In each and every civilization (and in each successive generation) there exists always, rebellion.
In a generational sense, this can take the form of parents being undermined by their children. Each new generation brings with it a new set of parameters which smash through the old order in a disorderly, sometimes ugly, but always illuminating ‘sun-burst.’ What Father never would have gotten away with in his day becomes the norm, but not without struggle…as parameters are tested so too is patience and the hand of restraint inevitably attempts to take a grip.
But all too often the momentum cannot be reversed and so comes generational change and the acceptance of new behaviours, attitudes, fashions and rules.
When it comes to mythology often these rebellions bring about the death of an older order which gives rise to the new and one of the best example comes from the Greek pantheon where we find the original Sky Father Ouranos castrated by his son Cronos with the help of Gaea, unhappy with Ouranos’ treatment of their children. This tyranny was overthrown forging the creation of the Erinyes, the Gigantes and the Meliae from the blood of Ouranos spilled upon the earth and from the blood and semen in the sea arose the Goddess, Aphrodite.
Occasionally these generational forces become reactionary themselves after fighting so hard to break free of a previous tyranny, they become tyranny themselves! This theme has been played out as many times as rebellion itself – both the French and Russian revolutions respectively saw a new order overthrow an older regime, only to become itself a mirror of the original corruption. It is also the story behind the original usurper of the primordial Greek Gods – Cronos himself – who’d find himself very much the character of Napoleon in George Orwell’s 1945 novel Animal Farm.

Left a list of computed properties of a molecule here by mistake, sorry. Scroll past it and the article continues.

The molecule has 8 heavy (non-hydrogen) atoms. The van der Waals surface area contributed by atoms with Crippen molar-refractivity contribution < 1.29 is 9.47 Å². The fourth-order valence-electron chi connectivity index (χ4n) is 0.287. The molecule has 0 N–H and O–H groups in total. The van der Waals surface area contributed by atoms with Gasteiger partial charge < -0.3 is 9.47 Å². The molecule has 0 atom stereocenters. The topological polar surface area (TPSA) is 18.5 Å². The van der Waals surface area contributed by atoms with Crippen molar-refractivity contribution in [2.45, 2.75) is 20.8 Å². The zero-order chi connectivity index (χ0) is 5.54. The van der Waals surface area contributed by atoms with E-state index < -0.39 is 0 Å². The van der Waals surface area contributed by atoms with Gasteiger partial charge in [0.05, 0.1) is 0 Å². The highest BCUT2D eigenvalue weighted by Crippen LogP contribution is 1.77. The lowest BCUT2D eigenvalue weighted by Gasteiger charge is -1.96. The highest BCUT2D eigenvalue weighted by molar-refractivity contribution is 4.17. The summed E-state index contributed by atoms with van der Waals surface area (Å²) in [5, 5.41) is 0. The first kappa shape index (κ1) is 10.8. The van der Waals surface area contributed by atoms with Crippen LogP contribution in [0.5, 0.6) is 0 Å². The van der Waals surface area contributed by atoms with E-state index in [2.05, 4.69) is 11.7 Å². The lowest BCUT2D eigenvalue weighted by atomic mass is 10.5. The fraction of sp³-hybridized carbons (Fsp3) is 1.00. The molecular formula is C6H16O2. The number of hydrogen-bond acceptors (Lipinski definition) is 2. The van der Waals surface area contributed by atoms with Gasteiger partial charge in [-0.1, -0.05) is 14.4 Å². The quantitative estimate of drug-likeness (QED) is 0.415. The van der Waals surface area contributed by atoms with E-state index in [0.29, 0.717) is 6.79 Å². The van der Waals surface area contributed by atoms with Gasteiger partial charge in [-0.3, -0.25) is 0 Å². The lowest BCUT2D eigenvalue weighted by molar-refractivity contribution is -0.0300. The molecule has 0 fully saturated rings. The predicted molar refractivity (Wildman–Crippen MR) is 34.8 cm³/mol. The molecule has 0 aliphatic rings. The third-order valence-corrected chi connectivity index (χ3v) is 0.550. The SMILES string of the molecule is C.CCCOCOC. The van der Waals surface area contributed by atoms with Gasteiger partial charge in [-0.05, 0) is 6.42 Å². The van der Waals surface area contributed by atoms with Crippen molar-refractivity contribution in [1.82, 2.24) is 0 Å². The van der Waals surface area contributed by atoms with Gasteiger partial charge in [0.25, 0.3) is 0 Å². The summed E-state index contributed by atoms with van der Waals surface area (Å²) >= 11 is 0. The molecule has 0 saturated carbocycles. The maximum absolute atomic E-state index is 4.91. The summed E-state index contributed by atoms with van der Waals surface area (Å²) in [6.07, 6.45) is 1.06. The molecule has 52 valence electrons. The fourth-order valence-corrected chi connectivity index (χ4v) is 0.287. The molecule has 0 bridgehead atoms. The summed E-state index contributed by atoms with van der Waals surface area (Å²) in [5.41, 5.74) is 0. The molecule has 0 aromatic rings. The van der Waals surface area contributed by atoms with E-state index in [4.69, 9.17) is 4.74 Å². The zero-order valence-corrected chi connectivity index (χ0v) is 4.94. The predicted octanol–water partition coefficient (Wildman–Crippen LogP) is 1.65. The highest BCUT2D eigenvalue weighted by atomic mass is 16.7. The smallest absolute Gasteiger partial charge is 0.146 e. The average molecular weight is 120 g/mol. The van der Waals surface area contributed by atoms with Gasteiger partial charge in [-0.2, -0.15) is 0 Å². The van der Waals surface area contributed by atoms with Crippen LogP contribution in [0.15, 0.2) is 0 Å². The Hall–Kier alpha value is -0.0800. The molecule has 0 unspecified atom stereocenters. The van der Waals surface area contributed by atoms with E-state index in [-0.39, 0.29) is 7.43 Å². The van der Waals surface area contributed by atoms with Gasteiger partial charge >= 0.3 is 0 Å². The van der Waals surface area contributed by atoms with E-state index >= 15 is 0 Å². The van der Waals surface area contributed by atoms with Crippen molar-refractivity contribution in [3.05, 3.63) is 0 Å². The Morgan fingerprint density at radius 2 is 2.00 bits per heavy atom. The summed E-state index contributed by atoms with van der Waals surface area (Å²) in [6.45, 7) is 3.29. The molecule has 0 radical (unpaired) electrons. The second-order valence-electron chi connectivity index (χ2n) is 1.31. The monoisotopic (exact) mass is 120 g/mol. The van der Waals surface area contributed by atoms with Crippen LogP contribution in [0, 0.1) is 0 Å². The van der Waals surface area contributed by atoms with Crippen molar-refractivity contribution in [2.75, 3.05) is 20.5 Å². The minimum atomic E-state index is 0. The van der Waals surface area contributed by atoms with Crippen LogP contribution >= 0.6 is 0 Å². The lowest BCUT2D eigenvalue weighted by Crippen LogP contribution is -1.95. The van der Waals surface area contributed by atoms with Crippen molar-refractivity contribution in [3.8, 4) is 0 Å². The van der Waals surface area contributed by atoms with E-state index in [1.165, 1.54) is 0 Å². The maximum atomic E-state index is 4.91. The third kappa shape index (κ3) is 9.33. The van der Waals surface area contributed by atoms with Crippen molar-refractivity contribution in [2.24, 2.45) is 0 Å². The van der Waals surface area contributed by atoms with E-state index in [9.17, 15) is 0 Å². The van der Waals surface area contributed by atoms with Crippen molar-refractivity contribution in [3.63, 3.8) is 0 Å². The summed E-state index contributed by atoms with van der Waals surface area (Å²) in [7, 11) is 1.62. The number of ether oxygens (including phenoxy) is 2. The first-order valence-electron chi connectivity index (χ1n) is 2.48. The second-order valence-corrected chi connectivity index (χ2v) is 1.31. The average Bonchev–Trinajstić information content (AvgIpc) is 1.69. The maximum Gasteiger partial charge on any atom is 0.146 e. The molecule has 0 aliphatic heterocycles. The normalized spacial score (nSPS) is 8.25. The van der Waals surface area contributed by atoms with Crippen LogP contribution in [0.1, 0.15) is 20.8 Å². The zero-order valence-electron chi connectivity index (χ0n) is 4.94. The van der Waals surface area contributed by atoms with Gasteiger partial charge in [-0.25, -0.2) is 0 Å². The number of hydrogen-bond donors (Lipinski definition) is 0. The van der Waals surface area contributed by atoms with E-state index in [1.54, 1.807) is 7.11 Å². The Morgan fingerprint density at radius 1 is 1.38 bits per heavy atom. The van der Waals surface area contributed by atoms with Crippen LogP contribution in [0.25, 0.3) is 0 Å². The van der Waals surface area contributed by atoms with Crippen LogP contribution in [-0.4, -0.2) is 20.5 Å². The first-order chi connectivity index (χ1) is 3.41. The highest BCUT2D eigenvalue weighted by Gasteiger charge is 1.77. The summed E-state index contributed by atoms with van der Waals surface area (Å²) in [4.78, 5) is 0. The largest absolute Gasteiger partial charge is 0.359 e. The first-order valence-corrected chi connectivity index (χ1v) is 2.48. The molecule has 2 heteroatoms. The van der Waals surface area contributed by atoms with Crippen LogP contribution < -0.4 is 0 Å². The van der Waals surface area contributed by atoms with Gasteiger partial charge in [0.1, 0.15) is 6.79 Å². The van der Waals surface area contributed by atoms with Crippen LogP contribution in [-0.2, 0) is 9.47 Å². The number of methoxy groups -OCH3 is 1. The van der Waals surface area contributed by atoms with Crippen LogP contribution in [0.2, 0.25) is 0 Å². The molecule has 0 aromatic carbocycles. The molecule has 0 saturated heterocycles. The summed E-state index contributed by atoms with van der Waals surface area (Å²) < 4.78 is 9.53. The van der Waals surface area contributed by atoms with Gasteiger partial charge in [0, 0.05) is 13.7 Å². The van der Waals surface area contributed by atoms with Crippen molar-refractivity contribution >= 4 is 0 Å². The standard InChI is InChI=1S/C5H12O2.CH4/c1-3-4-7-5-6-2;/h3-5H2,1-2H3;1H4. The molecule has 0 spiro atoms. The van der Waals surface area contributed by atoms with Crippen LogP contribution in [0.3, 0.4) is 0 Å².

Cronos, having completed the rebellion with the help of his siblings then did the same to his own children (of Rhea) as Ouranos had done to him and his own. Perhaps frightful of his own children he gorged himself on his own offspring as each were born to Rhea but she hid her eldest, Zeus, who upon reaching maturity returned to deal his own father a potion given him by the cunning Metis leading to Cronos vomiting up his children. Zeus then led them to wage war on Cronos eventually ending the ten-year war with Olympian victory – a victory of the young over the old, of a newer order displacing the tired.
The father in the backdrop, the catalyst for each rebellion, not only becomes the intruder – as is the case in the Freudian narrative – but a tyrant embodied; his own demise is a necessity for progress. That progress was the eventual Olympian victory and a move further away from the more primordial Titans to a newer, better human, one more stage removed from beast.